Before you accuse me of sour grapes, I’ll just say that my hosts on the drive home delighted in sharing with me Twitter photos like this one from their fellow Spaniards, acknowledging how far off his line Beto was:

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Oh well, these things happen, and at least there aren’t two professionals whose sole job it is to stand either side of the goal and stop things like this happening.

Oh, wait…

UUQIBYH

I saw grown men cry that night. The only thing that comforted me to a small degree as I trudged away from the stadium was knowing that the lovely guys I had spent two days travelling with and getting to know would be happy…and they were, whilst respecting my grief.

We drove through the night, arriving back in Sevilla around 24-hours later, just in time to walk over to the crumbling concrete cuteness of their Ramón Sánchez Pizjuán Stadium, where the players were celebrating into the night on the pitch, with speeches, songs, and a fairly hilarious impromptu recreation of that injury-time goal which had gotten them to the final…with an imaginary ball.

I was put up for the night in one of my car-mate’s apartments, (the least they could do, considering what their team had done to me…), and was whisked back to Lisbon the next day by blablacar, to a city which had once again suffered the Guttmann Curse…but that’s a story for the next blog!

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Check out ‘Benfica to Brazil – THE BOOK’ at Doron’s KICKSTARTER PAGE here!

 

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54. They think it’s all over…

The adventure is (kind of) over; the signs have been ripped down by fans eager for souvenirs; the fake Brazil shirts are on sale ridiculously cheap in the streets of Salvador; and the 2014 World Cup is, officially, done.

As seems to happen so often, it was a game of twenty-two men, ninety minutes (and thirty more this time), and then Germany won.

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If this guy wasn’t actually German, it would have made it all the more amazing…

And Argentina lost.

And Messi didn’t Continue reading

53. Greetings from Rio!…

Yesterday was the first day since I began the blog when I haven`t written to you,  so suffering mild withdrawal symptoms, I have sought out a cyber-cafe on Copacabana beach just to say: hi.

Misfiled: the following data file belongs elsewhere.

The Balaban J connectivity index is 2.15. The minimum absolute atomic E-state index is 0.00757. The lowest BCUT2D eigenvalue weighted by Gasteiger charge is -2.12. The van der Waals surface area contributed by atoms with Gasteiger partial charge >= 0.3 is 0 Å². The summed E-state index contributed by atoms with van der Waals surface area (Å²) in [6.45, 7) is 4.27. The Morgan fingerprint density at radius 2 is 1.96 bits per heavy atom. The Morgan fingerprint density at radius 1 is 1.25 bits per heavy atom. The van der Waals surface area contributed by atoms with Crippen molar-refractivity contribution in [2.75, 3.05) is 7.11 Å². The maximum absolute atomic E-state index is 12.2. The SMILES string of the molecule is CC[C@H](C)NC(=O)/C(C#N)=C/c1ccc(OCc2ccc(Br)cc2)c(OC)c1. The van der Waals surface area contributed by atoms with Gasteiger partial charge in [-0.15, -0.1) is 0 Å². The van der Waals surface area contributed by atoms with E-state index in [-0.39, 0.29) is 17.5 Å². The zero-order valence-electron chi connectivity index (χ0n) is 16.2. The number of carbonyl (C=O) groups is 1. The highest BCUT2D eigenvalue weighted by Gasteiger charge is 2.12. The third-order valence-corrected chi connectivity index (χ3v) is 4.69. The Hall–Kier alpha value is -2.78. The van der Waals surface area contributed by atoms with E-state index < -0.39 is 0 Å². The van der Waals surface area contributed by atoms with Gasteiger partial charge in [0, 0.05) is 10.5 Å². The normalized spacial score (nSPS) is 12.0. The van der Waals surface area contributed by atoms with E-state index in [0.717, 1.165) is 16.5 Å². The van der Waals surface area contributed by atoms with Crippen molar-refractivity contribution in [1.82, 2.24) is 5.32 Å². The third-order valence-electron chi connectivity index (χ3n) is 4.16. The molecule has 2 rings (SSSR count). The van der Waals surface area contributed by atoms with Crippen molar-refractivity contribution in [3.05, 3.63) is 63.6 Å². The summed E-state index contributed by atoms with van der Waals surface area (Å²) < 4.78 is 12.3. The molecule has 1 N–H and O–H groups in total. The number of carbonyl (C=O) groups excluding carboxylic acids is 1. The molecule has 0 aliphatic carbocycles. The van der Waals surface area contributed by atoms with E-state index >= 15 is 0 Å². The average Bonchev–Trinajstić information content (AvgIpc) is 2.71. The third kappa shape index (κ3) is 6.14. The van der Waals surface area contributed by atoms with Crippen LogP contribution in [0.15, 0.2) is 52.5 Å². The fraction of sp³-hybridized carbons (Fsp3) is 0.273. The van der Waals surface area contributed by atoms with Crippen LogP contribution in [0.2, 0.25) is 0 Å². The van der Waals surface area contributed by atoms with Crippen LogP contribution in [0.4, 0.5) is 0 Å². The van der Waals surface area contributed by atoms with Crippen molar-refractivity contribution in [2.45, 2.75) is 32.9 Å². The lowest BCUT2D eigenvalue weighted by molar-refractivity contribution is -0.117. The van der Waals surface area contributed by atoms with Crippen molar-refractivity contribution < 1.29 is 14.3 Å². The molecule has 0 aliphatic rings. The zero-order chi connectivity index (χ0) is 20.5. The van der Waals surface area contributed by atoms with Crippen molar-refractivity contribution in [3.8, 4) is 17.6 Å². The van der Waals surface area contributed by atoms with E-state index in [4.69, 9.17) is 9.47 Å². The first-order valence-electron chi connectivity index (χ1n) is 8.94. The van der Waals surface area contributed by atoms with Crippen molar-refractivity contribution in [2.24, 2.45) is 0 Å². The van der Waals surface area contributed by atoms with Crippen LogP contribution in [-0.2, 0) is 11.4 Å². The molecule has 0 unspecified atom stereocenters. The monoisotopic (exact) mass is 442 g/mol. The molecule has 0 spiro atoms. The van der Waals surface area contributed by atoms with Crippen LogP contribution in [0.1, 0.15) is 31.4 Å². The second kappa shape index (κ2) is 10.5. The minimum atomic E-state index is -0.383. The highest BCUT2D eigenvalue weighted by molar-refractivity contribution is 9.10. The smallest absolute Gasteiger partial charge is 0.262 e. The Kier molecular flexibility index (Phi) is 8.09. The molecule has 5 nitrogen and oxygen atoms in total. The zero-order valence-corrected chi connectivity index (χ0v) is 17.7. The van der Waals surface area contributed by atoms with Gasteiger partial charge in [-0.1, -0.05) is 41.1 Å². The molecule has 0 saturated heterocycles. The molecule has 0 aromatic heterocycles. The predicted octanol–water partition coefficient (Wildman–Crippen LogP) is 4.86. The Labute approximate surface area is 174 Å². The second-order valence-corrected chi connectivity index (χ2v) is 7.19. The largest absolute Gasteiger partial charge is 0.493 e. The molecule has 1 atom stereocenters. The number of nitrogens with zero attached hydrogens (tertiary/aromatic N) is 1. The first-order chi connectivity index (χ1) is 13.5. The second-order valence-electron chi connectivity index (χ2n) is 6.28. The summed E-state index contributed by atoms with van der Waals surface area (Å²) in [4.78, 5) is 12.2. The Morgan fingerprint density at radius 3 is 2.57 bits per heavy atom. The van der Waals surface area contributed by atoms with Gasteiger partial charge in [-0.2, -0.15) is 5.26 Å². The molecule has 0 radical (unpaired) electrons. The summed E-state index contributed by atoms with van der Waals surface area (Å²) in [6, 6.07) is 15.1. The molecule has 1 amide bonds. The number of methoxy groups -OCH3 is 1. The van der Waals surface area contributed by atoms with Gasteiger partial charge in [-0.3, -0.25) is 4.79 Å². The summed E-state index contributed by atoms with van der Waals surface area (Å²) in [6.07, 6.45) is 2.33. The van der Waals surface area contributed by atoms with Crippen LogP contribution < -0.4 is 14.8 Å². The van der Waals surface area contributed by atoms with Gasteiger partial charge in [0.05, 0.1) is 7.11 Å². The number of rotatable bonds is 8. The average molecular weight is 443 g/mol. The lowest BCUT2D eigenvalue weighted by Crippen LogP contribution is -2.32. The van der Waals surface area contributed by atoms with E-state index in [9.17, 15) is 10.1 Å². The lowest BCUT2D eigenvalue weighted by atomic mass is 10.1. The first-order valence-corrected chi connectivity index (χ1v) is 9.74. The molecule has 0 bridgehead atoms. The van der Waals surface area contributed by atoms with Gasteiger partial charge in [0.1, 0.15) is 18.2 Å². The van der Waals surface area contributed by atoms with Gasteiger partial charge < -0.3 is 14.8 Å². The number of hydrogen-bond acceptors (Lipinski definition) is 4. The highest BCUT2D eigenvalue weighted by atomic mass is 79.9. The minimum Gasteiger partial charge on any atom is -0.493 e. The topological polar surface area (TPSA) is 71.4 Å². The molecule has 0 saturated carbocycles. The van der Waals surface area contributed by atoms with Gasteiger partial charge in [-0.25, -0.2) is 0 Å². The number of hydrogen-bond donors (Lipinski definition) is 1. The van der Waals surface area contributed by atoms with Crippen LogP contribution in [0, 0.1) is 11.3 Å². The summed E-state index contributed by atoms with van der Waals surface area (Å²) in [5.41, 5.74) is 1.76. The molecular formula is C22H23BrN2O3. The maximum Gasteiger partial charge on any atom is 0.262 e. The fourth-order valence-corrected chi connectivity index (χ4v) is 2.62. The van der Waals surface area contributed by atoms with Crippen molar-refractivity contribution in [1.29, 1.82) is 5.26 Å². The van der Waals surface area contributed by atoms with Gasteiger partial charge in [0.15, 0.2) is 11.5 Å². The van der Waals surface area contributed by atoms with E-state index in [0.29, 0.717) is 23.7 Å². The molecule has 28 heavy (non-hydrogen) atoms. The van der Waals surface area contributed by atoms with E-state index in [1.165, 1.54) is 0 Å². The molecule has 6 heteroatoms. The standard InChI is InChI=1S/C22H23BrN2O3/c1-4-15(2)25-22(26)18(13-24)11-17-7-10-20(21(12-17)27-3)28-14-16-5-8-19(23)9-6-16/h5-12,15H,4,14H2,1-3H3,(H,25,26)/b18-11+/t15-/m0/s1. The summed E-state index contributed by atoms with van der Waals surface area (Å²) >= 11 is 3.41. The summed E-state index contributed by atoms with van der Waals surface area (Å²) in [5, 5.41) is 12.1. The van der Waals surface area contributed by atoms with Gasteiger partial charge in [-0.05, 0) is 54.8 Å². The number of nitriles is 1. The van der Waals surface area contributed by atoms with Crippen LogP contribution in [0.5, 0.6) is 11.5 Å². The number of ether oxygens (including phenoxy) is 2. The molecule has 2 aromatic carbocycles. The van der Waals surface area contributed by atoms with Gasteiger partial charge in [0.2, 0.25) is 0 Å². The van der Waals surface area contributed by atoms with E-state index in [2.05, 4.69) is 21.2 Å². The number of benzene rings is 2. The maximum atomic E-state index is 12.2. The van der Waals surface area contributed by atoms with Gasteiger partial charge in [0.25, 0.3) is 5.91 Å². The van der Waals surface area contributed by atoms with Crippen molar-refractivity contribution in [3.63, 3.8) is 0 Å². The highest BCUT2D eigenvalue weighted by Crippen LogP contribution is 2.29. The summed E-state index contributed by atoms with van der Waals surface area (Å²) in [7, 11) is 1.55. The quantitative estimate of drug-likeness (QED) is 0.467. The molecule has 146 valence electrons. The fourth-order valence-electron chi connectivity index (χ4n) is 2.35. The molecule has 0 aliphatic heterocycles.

I jumped on a 2-hour flight from Salvador to Rio on Thursday, and had two hours at the airport to wait for my buddy Andreas to arrive on a later flight. I took the opportunity to stand at the arrivals gate with a hand-made sign, asking for a ticket to the Final in four languages.

Surprisingly, four different people came to me telling me they had them: two were asking silly money, two took my number and said they would get back in touch.

They haven`t.

Yet.

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All aboard the Doron-mobile…

The past48-hours must have happened because it`s now Saturday afternoon, and I am about to head to the enormous Fanfest on the famous beach here to watch Holland vs Brazil in the pointless 3rd/4th place play off. But all I really remember about it is the lovely, fun, crazy people I´ve met and hung around with, the rain which has been torrential, and lots and lots of beer and caipirinha.

If anyone needs a place to stay in Rio, I know the name of a good 24-hour bar in the city centre.

So, no new photos today as they are all still in my phone, and I don´t know when next I will get to a computer, so amuse yourselves with past blogs, and wish me luck as I spend the next 24-hours online, on forums, on people´s shoulders on the street, and on tenderhooks searching for that elusive ticket…

And don´t forget to sign up for details of the forthcoming Benfica to Brazil book!

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45. World Cup Live Match Report V: USA vs Belgium…

A gorgeous, sunny day; an old friend visiting from NYC who happened to show up for a USA match; another old friend racing back to see her country play; and yet another old friend back from his travels, all to be reunited in the gorgeous, gleaming Salvador stadium.

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Back where I belong…

Another friend didn’t have a ticket, but details like this didn’t seem to matter on this magical day: walking to the stadium three hours early to soak up the atmosphere, (and the Continue reading

17. World Cup News, Sunday 8th June…

Some quick updates from the world of the cup today, before I head to the gorgeous FIFA ticket collection centre here in Salvador to collect the remaining tickets I have managed to get hold of.

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-I watched England struggle to a 0-0 draw with the mighty Honduras over a giant pizza last night, (me and some friends, not England). Honduras is one of Continue reading

13. I’ve got a (half dozen) golden ticket(s)…

Sometimes, I have to sit down, take a deep breath, and realise how ridiculous my life is.

I arrived in Salvador, Brazil, alone and without a friend, exactly seven days ago. I had a place to stay for ten days, a rough grasp of the Portuguese language, and zero tickets for the forthcoming FIFA 2014 Football World Cup.

I just got home from a night out drinking with new friends, (one of whom, a half-Scot, half-Spaniard with a love of football to rival mine, and a passion for footie jerseys likewise that makes him almost certainly a friend for life), and jumped online before getting a good night’s dribbling.

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Real life World Cup tickets in my real life hand…

And FIFA chose just that moment to release Continue reading

10. Last minute shopping…

At 00:01 today, Wednesday June 4th, 2014, FIFA released an extra 180,000 tickets for all 64 matches across the country.

These were returned tickets, tickets freed up by FIFA finally figuring out how many seats there were available in each stadium, (or something equally ridiculous), and selling tickets previously allocated for reduced mobility fans. I was online at midnight.

Unfortunately, apparently Continue reading